One-Horse Town: Unanswered Questions (Chapter 6)

To catch up with our story so far, begin here.

It felt like a life time since he’d last looked up into the night-time and viewed the dazzle of stars above him. Brady lay on his bed roll, saddle for a pillow, in the cradle of some boulders and rocks as the fire burned down to embers.

For days it had been hard to clear his mind of Rosa, of Keene and the town that bore his name. He was happy to be done with it – save for Rosa. Brady slowly drifted into a restless sleep.

“Hallo, the camp,” called a voice.

The call jarred Brady from the first peaceful sleep he’d had in ages. He slipped his revolver from it’s holster and waited for the voice to call again.

“Hallo, the camp,” the voice sang out.

Sitting up Brady returned, “Come into the light and be recognized!”

Not far off came the sound of hooves trudging through the hardened sand and clicking against errant pebbles. Soon Brady could see a figure, behind it two mules and nothing else.

He tossed a couple of sticks on the embers and the camp’s fire jumped to life. The figure moved closer until Brady could see his face.

“John!” Brady nearly shouted as he scrambled to his feet.

The two men shook hands, “Good to see you, too,” John replied.

Adding even more wood to the fire, Brady set the coffee to heating and then dug around for a couple of biscuits to offer his foot-weary guest. “I was wondering how you made out,” he said as he poured some coffee into John’s tin.

“I knew there was gonna be hell to pay,” John explained, “if I stuck around after you escaped.”

He continued to tell how earlier in the same evening when Brady slipped out of the dungeon, he had already made his get away. “I lit a-shuck south, then west and finally north to avoid anyone who might be lookin’ for me.”

John also explained how Rosa came to be captive of George Keene, and it came as a surprise, “She was married to him. By the time she figgered out who and what Keene was all about it was too late, she’d been cut off from her family and had no way to let’em know she was unhappy.”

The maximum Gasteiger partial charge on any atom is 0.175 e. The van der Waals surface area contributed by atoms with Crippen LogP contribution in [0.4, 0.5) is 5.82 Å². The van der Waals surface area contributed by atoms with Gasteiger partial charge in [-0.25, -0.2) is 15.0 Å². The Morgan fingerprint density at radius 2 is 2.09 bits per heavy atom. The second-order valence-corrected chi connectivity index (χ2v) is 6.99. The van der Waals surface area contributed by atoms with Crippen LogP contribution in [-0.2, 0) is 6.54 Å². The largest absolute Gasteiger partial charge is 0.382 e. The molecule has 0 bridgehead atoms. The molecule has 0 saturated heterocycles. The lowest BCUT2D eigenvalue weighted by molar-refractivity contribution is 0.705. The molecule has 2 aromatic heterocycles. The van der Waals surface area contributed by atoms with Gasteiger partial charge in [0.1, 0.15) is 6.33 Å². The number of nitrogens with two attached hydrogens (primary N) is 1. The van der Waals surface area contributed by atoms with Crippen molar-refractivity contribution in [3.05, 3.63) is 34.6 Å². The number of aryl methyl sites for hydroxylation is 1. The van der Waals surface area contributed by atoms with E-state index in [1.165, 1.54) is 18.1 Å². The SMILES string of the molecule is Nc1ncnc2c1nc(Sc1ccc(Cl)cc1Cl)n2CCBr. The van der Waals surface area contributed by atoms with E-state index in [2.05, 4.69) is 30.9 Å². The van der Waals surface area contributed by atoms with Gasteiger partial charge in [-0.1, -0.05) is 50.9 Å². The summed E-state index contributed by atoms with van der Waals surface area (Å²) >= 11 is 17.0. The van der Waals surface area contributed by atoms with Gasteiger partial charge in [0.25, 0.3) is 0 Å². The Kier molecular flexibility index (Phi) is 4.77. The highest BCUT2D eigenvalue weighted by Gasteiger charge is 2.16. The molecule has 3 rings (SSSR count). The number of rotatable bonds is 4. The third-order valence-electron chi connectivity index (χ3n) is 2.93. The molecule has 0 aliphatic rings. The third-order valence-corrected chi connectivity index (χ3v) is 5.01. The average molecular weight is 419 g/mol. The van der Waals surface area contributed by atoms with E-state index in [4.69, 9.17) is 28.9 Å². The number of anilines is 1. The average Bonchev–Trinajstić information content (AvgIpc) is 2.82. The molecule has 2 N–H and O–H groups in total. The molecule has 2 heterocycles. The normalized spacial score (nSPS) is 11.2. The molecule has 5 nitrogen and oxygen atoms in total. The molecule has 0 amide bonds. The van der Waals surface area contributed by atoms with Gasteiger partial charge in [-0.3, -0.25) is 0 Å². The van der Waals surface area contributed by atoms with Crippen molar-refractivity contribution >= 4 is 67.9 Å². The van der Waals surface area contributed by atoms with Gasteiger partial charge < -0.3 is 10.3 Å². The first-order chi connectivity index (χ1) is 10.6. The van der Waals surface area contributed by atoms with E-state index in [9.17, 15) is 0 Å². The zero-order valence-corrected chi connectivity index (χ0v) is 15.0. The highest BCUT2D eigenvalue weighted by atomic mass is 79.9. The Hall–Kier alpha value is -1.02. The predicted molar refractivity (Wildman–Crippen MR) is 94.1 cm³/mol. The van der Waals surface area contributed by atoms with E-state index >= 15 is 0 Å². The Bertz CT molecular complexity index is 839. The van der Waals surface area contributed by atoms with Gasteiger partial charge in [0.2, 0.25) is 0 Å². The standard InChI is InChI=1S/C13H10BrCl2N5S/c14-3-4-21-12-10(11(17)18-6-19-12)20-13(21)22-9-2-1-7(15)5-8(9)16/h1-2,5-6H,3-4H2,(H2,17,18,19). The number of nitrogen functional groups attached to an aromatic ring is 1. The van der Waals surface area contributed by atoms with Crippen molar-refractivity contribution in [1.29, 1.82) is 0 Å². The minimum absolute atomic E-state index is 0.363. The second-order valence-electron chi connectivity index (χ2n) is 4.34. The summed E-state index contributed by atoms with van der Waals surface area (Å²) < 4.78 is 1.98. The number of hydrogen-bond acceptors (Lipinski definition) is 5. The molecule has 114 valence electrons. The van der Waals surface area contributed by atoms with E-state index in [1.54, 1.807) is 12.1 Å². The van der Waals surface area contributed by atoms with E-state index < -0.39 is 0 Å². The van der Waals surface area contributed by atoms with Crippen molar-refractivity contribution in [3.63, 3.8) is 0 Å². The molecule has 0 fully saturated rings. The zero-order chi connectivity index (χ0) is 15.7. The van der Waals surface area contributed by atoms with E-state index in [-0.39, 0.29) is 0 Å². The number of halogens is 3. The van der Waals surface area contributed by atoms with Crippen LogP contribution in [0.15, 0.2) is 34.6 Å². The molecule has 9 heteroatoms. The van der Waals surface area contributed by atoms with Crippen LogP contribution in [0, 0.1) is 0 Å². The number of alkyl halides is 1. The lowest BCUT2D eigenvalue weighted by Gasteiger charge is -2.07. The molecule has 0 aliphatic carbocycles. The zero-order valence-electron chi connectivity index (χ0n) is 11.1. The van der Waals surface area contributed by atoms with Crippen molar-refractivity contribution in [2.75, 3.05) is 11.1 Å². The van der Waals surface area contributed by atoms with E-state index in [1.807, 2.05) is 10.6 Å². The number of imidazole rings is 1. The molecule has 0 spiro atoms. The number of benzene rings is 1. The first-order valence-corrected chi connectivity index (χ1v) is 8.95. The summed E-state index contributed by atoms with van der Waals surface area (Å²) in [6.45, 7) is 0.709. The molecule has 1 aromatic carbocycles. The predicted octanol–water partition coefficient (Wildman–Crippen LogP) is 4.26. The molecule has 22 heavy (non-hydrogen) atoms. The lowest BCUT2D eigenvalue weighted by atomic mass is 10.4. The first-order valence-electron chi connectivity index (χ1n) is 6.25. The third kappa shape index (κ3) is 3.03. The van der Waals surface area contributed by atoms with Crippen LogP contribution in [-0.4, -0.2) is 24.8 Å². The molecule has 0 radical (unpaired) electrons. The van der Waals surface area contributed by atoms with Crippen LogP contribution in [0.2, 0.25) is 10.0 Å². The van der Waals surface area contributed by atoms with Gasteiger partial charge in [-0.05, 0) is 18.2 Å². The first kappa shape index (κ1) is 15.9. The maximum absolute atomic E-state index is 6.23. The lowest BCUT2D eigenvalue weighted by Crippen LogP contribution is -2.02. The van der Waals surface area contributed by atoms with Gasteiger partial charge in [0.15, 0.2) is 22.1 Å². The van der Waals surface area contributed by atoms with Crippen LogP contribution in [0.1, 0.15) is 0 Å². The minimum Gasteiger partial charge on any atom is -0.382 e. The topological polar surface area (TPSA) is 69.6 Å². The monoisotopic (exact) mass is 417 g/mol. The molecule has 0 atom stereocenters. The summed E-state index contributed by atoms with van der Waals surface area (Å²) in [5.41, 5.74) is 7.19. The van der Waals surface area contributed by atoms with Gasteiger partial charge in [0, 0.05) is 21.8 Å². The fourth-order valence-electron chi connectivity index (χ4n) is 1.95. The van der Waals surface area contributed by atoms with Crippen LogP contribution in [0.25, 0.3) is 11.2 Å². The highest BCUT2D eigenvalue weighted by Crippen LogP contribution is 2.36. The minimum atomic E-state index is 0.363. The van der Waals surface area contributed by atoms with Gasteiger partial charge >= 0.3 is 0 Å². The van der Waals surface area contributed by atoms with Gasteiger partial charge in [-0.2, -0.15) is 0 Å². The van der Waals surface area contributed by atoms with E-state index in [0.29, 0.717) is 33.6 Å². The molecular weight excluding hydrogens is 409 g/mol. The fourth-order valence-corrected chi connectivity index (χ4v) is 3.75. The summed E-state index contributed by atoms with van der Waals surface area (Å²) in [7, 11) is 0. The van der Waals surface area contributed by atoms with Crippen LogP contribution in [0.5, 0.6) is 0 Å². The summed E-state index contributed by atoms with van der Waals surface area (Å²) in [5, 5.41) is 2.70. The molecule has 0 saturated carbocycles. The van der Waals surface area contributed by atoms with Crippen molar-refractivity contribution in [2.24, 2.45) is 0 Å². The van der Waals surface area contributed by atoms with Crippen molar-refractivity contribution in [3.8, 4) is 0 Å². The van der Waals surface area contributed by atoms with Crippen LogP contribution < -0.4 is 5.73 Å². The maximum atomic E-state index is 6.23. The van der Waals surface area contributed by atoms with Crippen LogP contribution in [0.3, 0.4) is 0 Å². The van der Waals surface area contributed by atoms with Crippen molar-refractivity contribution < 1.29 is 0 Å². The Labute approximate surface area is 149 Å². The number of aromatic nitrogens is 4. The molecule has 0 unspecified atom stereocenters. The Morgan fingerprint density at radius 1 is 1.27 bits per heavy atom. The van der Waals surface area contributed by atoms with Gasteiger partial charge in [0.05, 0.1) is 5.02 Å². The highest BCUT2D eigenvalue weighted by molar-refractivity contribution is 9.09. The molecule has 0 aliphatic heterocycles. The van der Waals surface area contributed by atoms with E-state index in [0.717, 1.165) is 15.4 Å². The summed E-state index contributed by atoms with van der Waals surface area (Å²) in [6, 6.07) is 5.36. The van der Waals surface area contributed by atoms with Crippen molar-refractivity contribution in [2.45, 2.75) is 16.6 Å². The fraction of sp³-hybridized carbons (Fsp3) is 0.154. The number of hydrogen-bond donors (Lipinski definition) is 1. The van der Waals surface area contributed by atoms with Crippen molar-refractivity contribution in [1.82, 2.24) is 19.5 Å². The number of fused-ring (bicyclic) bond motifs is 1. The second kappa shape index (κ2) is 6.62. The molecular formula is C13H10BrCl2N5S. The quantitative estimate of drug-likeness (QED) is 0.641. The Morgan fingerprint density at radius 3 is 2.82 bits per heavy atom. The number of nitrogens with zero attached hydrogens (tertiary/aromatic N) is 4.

Brady sat their absorbing the information. He realized he’d made he out to be more than human, nearly angelic in his mind, and that she had escaped a bad marriage and he had butted in where he shouldn’t have been.

“Saw what happened to the town,” John added. “Alcala and his men pretty much razed it. Kinda reminded me of Charleston back in the war betwixt the states. I was only a youth then, but it’s something I never forgot. Been workin’ my way west ever-since.”

Before the pair knew it, the sun was pushing it’s way up over the eastern-edge of the distant mountains. With no sleep the two ate a quick breakfast of fried potatoes and more coffee, before striking camp and starting north.

“Still can’t figure how come she picked me to help her,” Brady stated.

John smiled and laughed slightly, “She asked every stranger that rode into Keene. She was desperate.”

“But, why not simply ride off on her own?” Brady asked, not expecting an answer and none was coming.

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One Bad Apple

In a land that grows the best apples in the world, one has to be more than simply impressive to better the best. Grimhilde de Queen was exactly that person, proving it when she brought home the coveted Pomological Society Award to her hillside burg.